How VAT works

This post is by special request.

In the budget statement, Finance Minister Ken Ofori-Atta, announced that the VAT on traders has been reduced to a flat rate of 3%. Let me explain what that means in effect.

In the old system, traders who qualify to register for VAT, charge 17.5% on all sales they make. To qualify, a trader needs to be making annual sales of at least GH¢120,000. They are then supposed to submit monthly VAT returns to the GRA by the end of the next month i.e. a 30 day grace period.

In the VAT returns, they are supposed to state how much VAT taxable sales they made and calculate 17.5% of that (this is known as Output VAT). They are also supposed to state how much VAT taxable purchases they made from their suppliers and also calculate 17.5% of that (this is known as Input VAT).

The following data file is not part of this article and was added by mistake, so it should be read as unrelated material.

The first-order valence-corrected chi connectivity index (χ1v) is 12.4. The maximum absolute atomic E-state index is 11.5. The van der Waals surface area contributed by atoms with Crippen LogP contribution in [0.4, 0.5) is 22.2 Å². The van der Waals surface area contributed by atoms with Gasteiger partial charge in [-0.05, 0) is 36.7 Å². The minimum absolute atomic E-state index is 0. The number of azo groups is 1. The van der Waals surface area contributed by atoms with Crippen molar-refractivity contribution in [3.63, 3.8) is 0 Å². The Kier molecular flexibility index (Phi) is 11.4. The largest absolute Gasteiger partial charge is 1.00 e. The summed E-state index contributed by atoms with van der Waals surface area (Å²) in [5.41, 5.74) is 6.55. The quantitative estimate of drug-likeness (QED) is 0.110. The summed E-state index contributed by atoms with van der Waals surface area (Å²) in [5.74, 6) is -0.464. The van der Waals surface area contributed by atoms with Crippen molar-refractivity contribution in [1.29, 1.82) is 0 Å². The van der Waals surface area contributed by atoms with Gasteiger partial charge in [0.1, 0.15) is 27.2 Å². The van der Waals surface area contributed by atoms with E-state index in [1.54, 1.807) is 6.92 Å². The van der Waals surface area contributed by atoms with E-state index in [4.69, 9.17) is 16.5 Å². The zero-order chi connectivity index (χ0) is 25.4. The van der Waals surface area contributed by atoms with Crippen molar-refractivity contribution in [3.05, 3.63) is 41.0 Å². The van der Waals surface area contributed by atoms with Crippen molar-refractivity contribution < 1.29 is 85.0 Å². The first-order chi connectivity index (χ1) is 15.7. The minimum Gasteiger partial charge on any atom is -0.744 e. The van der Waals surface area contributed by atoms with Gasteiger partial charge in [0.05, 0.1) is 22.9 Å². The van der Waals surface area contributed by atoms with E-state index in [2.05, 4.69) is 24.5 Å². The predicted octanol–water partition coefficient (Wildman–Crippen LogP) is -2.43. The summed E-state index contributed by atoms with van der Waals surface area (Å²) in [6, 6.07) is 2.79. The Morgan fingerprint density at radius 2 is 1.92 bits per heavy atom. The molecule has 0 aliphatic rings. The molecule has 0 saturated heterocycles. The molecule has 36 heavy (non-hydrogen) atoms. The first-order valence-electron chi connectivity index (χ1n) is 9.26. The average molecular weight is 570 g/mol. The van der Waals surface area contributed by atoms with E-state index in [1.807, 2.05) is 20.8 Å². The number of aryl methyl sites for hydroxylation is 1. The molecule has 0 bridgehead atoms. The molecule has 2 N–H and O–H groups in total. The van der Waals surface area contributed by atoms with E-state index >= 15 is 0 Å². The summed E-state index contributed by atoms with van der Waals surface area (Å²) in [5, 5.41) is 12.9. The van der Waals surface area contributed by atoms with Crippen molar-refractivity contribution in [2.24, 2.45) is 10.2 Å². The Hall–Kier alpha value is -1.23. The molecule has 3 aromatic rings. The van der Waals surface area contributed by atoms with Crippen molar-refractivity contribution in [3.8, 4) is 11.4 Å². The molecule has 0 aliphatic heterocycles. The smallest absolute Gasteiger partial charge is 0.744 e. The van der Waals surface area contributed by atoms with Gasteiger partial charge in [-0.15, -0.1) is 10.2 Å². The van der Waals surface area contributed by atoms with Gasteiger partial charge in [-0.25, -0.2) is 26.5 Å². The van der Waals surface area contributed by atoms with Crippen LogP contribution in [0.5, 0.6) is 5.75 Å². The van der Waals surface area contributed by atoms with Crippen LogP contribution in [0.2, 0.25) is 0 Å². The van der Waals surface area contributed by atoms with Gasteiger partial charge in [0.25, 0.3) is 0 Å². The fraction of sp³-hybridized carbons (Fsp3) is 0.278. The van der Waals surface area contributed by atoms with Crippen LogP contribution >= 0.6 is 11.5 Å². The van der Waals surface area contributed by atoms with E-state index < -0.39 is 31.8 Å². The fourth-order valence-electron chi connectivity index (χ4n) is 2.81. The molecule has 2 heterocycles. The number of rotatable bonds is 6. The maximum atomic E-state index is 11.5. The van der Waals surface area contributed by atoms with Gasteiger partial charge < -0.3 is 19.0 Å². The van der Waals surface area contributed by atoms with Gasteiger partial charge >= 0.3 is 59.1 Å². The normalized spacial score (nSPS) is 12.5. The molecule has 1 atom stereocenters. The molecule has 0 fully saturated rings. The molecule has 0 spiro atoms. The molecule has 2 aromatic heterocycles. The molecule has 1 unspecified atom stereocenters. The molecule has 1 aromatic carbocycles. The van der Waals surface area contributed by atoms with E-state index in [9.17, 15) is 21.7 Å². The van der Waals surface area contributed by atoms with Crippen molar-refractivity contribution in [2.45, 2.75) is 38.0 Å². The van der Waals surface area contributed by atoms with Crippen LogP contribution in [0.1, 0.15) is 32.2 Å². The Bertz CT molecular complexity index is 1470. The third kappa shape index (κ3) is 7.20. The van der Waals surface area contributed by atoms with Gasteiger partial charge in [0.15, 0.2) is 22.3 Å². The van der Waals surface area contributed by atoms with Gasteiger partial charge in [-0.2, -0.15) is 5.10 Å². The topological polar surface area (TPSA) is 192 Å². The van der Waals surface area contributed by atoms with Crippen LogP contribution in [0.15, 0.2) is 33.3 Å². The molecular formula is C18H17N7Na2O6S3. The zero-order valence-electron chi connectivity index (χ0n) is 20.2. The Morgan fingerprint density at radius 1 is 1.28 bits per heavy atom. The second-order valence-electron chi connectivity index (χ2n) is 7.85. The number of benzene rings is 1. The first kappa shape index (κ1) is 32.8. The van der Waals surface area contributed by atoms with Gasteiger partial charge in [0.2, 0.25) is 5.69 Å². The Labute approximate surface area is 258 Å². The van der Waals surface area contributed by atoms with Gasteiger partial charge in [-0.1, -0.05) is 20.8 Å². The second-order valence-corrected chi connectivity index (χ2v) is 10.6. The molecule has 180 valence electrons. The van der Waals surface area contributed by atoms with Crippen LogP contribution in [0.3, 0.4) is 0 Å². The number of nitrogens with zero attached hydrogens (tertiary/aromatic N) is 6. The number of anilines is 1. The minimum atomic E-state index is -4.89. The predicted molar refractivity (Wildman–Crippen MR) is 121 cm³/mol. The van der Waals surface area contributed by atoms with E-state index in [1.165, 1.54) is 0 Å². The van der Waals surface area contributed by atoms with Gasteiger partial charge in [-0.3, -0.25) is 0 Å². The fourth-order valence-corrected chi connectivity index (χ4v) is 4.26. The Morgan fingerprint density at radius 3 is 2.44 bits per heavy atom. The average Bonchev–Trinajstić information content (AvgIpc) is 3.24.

They then deduct the VAT they paid on purchases from the VAT they charged on sales and pay the difference to the GRA. However, if it turns out that they paid more VAT on purchases than they charged on sales, then the difference is supposed to be refunded to them but is usually treated as an advance payment to GRA for the next month.

With the flat rate of 3% being introduced, it means that traders no longer need to make any calculation of input VAT since they will not be refunded for it. Rather, they charge 3% on all VAT taxable sales they make and pay it to GRA.


Jerome Kuseh

Accountant | Economist-in-Training | Finance Blogger

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